We came up with a list of things W wants to learn how to make. He’s mastered soups already, he says (although he likes to make them but not eat them), but wants to crank out his own pasta, make some ice cream and has a few ideas for upside-down cakes. To assess their actual cooking skills without me hovering alongside, I asked B and W to make a recipe from Everyday Kitchen for Kids, a book of recipes designed and written especially for kids to follow themselves, with minimal grown-up involvement. (Depending on their age and skill level, you may want to hover.) It was interesting to see them read and follow a recipe all on their own, and collaborate on the common goal of a batch of gooey mac & cheese. The kitchen was a disaster, but they made this all by themselves.
We’ll see what’s next.
Real Mac ’n’ Cheddar Cheese
Adapted from Everyday Kitchen for Kids, by Jennifer Low (Whitecap).
What you’ll need:
glass or ceramic baking dish, spatula, measuring cups, measuring spoons, foil (or lid of baking dish), bowls, whisk, wooden spoon
1 1/2 cups uncooked elbow macaroni
1 tsp vegetable oil
2 1/3 cups warm tap water
1/4 cup butter
3 Tbsp all-purpose flour
1 tsp mustard
1/2 tsp salt
1 cup milk
1 1/2 cups grated cheddar cheese
1 Tbsp butter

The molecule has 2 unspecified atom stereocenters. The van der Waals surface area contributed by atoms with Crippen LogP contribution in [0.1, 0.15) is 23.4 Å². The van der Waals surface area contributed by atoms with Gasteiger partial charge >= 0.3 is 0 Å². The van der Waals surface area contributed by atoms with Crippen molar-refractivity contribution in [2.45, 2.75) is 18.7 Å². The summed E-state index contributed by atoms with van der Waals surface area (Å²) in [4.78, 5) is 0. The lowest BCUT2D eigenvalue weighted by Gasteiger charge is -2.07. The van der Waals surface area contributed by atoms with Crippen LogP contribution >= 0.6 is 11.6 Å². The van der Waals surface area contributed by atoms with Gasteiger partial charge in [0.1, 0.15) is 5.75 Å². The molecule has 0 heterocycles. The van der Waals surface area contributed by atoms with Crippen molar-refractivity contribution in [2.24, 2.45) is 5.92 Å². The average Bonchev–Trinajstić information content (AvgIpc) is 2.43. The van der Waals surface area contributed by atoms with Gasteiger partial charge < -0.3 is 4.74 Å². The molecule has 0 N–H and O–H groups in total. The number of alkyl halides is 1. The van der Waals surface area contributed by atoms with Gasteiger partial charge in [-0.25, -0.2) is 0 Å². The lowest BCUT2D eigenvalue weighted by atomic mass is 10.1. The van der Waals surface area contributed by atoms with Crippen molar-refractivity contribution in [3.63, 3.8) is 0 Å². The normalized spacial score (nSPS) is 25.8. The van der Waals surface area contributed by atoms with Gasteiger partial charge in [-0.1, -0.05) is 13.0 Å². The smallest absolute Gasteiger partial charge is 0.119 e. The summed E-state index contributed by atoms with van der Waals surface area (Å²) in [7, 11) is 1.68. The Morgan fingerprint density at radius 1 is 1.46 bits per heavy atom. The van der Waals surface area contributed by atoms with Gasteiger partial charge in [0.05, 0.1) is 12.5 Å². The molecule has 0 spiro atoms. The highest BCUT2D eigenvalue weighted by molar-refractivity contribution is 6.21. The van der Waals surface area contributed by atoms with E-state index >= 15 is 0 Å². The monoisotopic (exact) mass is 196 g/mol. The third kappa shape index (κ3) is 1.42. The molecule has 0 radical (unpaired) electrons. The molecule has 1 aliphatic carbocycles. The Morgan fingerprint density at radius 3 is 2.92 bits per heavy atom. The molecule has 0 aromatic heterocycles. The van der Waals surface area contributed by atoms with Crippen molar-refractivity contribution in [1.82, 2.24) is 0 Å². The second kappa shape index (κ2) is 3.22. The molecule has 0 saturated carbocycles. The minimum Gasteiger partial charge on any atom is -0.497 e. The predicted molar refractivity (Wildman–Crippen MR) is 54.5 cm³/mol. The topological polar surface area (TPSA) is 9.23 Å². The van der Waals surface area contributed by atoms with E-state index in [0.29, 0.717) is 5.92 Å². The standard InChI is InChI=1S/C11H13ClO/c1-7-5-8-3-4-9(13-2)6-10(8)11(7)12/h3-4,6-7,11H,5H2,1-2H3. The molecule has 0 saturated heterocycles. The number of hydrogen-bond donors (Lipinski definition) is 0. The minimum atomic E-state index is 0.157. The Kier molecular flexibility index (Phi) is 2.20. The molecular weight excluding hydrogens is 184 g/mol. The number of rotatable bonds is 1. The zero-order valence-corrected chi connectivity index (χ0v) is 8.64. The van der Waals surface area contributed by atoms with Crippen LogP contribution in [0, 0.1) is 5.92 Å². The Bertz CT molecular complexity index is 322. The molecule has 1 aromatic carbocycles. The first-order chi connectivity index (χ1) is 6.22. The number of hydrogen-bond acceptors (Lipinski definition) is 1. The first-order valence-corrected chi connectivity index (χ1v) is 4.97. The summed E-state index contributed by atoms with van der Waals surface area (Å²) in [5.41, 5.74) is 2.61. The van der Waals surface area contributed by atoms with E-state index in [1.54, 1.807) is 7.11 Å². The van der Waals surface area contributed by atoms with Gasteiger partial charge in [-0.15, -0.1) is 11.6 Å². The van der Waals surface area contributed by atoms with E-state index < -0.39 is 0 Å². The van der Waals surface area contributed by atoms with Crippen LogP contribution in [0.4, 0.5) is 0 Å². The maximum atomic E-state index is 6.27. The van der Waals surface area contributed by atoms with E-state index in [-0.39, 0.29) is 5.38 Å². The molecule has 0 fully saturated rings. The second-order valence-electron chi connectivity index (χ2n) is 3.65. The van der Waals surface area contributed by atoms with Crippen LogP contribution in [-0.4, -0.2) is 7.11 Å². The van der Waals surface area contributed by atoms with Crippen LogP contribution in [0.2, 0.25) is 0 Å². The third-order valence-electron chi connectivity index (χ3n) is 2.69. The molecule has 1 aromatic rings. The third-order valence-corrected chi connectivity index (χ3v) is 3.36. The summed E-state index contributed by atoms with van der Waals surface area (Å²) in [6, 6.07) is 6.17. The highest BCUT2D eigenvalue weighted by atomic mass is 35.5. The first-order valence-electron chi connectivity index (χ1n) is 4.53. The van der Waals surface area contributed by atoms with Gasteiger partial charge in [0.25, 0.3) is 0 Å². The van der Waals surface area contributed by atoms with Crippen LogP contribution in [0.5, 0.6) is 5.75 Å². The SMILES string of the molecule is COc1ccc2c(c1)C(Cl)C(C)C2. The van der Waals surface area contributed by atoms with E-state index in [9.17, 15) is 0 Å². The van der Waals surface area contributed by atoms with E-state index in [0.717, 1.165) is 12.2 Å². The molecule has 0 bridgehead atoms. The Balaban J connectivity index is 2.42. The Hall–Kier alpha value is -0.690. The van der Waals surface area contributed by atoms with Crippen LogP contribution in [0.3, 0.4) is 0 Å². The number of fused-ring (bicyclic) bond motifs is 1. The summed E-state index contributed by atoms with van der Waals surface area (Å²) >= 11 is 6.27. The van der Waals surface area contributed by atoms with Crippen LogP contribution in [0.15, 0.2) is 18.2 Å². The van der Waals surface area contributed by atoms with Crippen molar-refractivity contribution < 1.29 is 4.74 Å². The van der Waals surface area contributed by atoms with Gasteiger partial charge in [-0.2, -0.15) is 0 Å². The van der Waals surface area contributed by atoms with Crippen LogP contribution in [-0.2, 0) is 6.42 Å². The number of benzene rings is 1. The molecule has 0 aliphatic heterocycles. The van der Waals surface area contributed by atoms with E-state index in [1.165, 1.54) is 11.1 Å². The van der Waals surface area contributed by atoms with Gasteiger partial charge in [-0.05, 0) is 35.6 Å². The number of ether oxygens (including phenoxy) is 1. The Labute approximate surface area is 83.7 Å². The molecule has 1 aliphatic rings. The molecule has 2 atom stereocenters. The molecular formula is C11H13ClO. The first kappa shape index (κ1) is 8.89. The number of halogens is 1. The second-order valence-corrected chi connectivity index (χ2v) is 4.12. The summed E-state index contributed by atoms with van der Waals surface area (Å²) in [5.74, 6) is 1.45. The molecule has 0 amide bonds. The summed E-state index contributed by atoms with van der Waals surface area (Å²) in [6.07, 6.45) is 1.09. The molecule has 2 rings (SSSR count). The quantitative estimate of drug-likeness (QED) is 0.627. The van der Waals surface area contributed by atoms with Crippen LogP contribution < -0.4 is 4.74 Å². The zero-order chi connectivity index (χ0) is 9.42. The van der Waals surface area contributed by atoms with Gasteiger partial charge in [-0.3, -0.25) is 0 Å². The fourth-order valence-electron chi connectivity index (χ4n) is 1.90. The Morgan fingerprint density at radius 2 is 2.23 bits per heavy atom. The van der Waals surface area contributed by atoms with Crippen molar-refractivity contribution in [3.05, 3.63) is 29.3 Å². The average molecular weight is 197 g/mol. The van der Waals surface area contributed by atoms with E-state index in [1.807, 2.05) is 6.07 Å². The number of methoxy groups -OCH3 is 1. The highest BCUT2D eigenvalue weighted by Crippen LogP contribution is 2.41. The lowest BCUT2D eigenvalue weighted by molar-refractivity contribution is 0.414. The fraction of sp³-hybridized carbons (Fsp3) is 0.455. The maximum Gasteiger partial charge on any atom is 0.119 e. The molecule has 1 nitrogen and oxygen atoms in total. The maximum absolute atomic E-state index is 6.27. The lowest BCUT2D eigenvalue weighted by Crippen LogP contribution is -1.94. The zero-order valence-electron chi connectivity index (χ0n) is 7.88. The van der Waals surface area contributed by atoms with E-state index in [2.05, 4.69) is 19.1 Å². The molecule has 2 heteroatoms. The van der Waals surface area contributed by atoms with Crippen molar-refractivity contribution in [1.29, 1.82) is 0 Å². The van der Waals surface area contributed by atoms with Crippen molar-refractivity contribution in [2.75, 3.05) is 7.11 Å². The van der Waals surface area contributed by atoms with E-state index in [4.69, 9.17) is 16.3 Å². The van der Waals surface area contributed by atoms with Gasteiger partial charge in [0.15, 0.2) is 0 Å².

1/2 cup dry breadcrumbs
Preheat the oven to 375°F.
In the baking dish and using a baking spatula, mix the macaroni with the vegetable oil until the macaroni is well coated.
Pour the warm water onto the macaroni. Cover tightly with a lid or foil. Bake for 30 minutes. Get help taking it out of the oven. Keep covered for at least another 15 minutes. The macaroni softens some more and the baking dish cools off a bit.
Meanwhile, make the sauce. In a large microwave-safe bowl, melt the butter in the microwave at 50% power (about 1 minute). Use a whisk to mix in the flour until smooth. Then mix in the mustard and salt. Gradually whisk in the milk until smooth.
Heat the sauce in the microwave on high for 1 minute (or longer, but only 1 minute at a time so it doesn’t foam over), until the sauce is bubbly and thickened. Get help removing the bowl from the microwave. Cool slightly so the bowl isn’t too hot to touch.
Stir the cheddar into the sauce. The cheese does not need to be fully melted in right now. Set aside.
Next make the breadcrumb topping. In a large microwave-safe bowl, heat 1 Tbsp butter in the microwave at 50% power until melted (about 30 seconds). Mix in the breadcrumbs and salt. Use the back of a wooden spoon to mash the breadcrumbs into the butter to break up lumps.
Get help uncovering the dish of macaroni (there should be some water left in the bottom of the dish). Using a baking spatula, scrape the cheese sauce onto the macaroni. Stir well. Spread the macaroni evenly in the dish. Sprinkle the breadcrumbs on top. Bake, uncovered, for about 20 minutes, or until the breadcrumbs are lightly golden. Serves 4-6.
This post was generously sponsored by life insurance provider Foresters, but the opinions and images are my own. For more information, visit techtimeout.com.
June 15 2013 | pasta | 6 Comments »